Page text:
What Is A Hip impingement?

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A hip impingement is technically called femoroacetabular impingement (FAI) and it is the most common hip injury for young athletes. A hip impingement occurs when something causes the ball and socket joint of the hip to pinch the cartilage surrounding it, causing pain throughout the groin.

WHAT IS HAPPENING IN MY HIP JOINT?

There are multiple types of femoroacetabular impingement.

CAM-type impingements refer to a genetic deformity that makes the femoral ball misshapen so that it creates friction when you move your hip, especially during squatting motions. This friction will cause bone spurs to develop which can further rub away at the much-needed cartilage that makes your hip joint smooth and secure.

A Pincer-type impingement means that a deformity has made the acetabulum, or socket portion of the hip joint, too large so that it pinches the labrum cartilage that is supposed to seal the femoral head within the hip socket, causing it damage.

Finally, a Mixed-type impingement is a combination of the two.

WHAT HAPPENS IF I HAVE FEMOROACETABULAR IMPINGEMENT?

Since the deformities that cause impingements are often genetic, you may have a hip impingement without ever knowing it. The painful symptoms and damage to the joint itself often occur in young athletes who use their hip joint often.

Symptoms will start as a dull aching pain in the groin and hip but can become sharper and more frequent in time. Extensive damage can be done to the cartilage in your hip joint, causing pieces of the labrum to tear. This will cause joint instability, possible locking, and stiffness, as well as an accelerated onset of chronic conditions like arthritis if the bones of your joint are allowed to keep wearing away the cartilage and then each other.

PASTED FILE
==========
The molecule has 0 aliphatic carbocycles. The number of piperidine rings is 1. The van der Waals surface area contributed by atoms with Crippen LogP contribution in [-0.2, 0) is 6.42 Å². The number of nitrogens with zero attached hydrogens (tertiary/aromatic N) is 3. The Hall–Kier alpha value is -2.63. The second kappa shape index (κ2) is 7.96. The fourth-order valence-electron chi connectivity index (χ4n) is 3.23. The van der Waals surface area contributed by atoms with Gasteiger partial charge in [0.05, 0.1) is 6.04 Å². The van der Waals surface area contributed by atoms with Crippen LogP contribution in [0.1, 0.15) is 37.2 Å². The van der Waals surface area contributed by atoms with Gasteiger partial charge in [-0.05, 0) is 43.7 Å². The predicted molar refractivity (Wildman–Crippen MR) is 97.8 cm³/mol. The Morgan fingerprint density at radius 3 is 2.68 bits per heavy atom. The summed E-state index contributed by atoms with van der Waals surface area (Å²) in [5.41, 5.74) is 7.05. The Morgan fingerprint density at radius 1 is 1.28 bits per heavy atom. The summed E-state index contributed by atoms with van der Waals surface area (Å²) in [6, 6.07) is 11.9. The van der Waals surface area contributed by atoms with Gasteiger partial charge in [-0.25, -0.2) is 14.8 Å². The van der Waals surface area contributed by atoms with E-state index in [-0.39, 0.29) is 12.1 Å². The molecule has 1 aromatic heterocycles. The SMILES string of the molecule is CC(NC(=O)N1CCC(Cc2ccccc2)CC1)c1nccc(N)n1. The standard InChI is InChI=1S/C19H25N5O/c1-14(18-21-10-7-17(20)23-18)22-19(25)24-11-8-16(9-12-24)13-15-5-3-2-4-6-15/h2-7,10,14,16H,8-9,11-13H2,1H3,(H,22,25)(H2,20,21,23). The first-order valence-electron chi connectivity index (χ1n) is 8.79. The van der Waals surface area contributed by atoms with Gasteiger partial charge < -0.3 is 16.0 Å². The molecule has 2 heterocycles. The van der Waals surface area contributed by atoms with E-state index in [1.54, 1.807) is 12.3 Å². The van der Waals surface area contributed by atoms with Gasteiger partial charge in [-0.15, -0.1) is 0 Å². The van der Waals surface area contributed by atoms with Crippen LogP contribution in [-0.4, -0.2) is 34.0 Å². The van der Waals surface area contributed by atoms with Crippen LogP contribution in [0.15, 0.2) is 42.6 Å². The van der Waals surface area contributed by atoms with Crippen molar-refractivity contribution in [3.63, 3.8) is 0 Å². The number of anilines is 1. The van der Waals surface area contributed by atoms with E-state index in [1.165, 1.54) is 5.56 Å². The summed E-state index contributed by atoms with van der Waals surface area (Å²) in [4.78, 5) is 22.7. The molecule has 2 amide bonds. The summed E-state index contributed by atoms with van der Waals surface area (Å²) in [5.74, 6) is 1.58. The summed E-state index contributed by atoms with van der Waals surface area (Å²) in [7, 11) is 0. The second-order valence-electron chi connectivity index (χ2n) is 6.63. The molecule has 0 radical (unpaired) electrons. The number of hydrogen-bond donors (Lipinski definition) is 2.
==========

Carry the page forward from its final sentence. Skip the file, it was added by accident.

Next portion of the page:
HOW IS FEMOROACETABULAR IMPINGEMENT TREATED?

Your hip orthopedist will first try to strengthen and train your body to compensate for FAI with physical therapy. This will address the proper way to walk and perform other tasks so as not to aggravate the impingement or overcompensate and strain other areas of your body, like your back or knees. If this gradual regimen of strengthening and training is not enough to stop the effects of FAI, surgery may be necessary.

A hip impingement will often need arthroscopic surgery to correct. Fortunately, arthroscopic surgery is much less invasive than open surgery so there is less scarring, less risk of complication, and much less recovery time needed to get back into the game.

Rupesh Tarwala, MD is an expert hip orthopedist with international training and recognition. He, along with the rest of the orthopedists and physiatrists and NY Bone and Joint Specialists, provides the highest standard of care in NYC. Years of experience and excellence have made our practice the top rated in New York City and New Jersey. Our practice has one goal: a better quality of life for our patients.

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